Good Morning
Good Morning
NewsNew York

Officials hope for Coney Island resurgence with new rides

State-of-the-art new rides including a roller coaster and a pendulum will open this summer at Coney Island to jump-start the resurgence of the famed Brooklyn amusement park, Mayor Michael Bloomberg said Tuesday.

"Coney Island is coming back, big time," Bloomberg said at a news conference near the boardwalk where the decades-old Astroland rides were dismantled in 2008. The new rides are being created by Zamperla, the world's leading manufacturer of mechanical rides, based in Altavilla Vicentina, Italy.

Luna Park at Coney Island will open on Memorial Day weekend with 19 rides. Among them will be the Air Race, which sends riders swinging and soaring around a control tower. It will be the ride's global debut.

Also promised are games, live entertainment, and concessions including Nathan's Famous hot dog stand, which opened in 1916, pioneering America's concept of fast food.

By the summer of 2011, Scream Zone at Coney Island will offer two roller coasters, go-carts and a human slingshot launching people more than 200 feet into the air.

Central Amusement International of Parsippany, N.J., is investing about $30 million to build and operate the park. The company signed a 10-year lease for about 6 acres of land including the former Astroland site, paying the city $1 million plus part of gross receipts.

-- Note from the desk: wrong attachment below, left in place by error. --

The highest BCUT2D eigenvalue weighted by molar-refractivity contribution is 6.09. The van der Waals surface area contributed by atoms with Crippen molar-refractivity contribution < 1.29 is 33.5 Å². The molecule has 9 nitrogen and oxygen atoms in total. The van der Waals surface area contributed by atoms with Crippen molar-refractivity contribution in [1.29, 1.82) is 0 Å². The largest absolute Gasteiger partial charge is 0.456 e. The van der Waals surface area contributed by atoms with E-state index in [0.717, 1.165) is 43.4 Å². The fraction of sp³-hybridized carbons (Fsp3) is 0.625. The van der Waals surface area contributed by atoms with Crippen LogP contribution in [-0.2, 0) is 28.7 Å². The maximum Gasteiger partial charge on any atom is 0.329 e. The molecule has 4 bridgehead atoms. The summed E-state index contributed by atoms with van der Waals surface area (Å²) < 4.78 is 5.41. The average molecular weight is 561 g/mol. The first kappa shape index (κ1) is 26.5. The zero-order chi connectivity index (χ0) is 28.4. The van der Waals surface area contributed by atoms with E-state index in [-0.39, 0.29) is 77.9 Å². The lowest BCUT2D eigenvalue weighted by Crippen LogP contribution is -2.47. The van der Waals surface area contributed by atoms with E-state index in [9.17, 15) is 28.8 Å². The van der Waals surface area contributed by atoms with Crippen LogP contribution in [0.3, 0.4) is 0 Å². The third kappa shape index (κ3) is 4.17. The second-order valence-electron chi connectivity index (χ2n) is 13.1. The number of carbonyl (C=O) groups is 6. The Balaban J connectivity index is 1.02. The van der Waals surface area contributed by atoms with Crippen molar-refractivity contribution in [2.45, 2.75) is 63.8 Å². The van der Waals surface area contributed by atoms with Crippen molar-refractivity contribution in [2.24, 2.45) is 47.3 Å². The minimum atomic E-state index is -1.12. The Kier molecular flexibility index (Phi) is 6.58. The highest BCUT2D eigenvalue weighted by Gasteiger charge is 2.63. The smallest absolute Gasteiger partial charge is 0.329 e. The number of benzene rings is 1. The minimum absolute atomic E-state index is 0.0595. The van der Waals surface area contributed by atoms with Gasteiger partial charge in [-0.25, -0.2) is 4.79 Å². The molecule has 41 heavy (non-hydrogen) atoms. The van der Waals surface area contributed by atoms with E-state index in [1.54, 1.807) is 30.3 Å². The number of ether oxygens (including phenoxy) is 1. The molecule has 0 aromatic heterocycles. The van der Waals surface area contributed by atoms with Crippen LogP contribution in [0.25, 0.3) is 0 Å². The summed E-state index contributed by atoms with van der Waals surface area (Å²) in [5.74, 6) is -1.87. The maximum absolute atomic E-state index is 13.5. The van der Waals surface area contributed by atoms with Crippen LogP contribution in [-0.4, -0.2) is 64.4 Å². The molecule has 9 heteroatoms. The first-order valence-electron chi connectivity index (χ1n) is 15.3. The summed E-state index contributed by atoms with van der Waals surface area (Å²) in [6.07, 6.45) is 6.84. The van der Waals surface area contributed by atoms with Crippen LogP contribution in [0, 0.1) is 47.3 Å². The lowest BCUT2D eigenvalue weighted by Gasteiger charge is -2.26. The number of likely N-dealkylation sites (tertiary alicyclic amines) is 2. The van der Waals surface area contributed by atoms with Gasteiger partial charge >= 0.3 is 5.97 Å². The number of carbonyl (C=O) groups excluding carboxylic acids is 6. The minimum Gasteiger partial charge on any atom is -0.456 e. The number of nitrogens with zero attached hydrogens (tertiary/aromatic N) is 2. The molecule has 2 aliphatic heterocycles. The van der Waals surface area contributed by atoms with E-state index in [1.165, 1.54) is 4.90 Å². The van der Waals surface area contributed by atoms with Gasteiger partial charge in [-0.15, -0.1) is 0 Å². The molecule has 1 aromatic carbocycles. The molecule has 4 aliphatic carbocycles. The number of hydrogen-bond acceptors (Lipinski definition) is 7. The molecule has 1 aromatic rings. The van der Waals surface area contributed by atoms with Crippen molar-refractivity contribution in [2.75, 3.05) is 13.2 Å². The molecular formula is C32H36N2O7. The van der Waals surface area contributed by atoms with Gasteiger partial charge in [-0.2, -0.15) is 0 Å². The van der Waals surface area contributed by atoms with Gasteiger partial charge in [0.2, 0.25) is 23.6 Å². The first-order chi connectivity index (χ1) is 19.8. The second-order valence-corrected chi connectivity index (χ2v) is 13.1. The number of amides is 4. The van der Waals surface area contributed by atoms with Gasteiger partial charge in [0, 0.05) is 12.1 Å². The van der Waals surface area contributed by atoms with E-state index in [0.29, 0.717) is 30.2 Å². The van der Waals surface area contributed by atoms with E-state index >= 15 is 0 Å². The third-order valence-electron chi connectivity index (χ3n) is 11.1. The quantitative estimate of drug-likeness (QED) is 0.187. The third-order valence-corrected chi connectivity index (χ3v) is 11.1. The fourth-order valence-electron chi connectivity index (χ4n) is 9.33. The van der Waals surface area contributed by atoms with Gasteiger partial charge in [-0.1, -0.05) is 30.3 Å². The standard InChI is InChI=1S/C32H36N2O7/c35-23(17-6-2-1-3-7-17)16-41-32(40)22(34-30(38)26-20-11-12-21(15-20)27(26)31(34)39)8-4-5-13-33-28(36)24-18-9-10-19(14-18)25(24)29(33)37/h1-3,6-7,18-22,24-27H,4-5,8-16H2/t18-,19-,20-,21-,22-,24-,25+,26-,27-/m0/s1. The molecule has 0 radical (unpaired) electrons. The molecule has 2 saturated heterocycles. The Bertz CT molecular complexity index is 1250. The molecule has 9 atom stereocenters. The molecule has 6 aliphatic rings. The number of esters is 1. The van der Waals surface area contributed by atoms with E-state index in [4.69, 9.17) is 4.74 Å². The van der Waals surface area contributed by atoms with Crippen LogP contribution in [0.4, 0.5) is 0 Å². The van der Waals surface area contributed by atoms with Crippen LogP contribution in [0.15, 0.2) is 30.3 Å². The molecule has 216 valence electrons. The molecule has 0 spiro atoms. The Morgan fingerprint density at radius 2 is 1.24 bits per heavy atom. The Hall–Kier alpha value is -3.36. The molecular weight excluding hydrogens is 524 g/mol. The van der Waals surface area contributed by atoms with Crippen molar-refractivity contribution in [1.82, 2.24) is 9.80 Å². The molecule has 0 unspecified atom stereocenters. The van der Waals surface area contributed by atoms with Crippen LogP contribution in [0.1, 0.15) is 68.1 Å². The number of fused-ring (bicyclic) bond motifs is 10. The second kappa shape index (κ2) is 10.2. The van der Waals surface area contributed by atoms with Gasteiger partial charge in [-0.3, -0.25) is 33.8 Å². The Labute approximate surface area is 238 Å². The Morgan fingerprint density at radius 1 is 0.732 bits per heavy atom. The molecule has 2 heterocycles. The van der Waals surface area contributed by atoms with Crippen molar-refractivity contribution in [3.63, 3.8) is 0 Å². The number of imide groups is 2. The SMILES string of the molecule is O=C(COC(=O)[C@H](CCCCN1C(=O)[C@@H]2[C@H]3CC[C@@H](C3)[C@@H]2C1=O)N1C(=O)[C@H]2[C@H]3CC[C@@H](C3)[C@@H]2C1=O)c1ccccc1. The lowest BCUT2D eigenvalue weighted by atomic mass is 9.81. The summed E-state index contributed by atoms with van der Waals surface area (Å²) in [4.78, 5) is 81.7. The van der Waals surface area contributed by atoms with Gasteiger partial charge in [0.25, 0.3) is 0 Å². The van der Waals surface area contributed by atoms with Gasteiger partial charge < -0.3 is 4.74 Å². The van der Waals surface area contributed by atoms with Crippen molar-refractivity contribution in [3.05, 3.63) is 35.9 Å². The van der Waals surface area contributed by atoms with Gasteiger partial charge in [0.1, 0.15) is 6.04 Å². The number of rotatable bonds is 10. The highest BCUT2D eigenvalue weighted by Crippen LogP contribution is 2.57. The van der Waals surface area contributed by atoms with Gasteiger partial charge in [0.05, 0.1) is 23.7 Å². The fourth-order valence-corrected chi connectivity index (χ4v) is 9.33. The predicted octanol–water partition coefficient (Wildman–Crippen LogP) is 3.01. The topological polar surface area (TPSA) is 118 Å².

"We will have rides that will flip you, turn you, launch you, drop you, splash you and make the mayor want to lose his lunch," said David Galst, a CAI spokesman.

Not all of Coney Island's old amusements were scrapped.

The 1920s Cyclone roller coaster is landmarked, as is Deno's Wonder Wheel. Both will continue to be operated by their current management.

Deno Vourderis, whose family owns the Wonder Wheel, said the Ferris wheel that opened in 1920 will be updated with solar panels on its cars and retrofitted with a lighting configuration resembling the original one.

The city bought 6.9 acres of Coney Island property in November from developer Joe Sitt for $95.6 million. That followed years of wrangling between the city and Sitt, whose vision for Coney Island was not in line with Bloomberg's.

The mayor, who won a third term in November, has touted the renewal of Brooklyn beachfront as part of his political and economic agenda.

"Coney Island remains one of the most known and beloved neighborhoods around the world, but for decades its famed amusement park has dwindled to just a tiny fraction of what it once was," the mayor said.

More news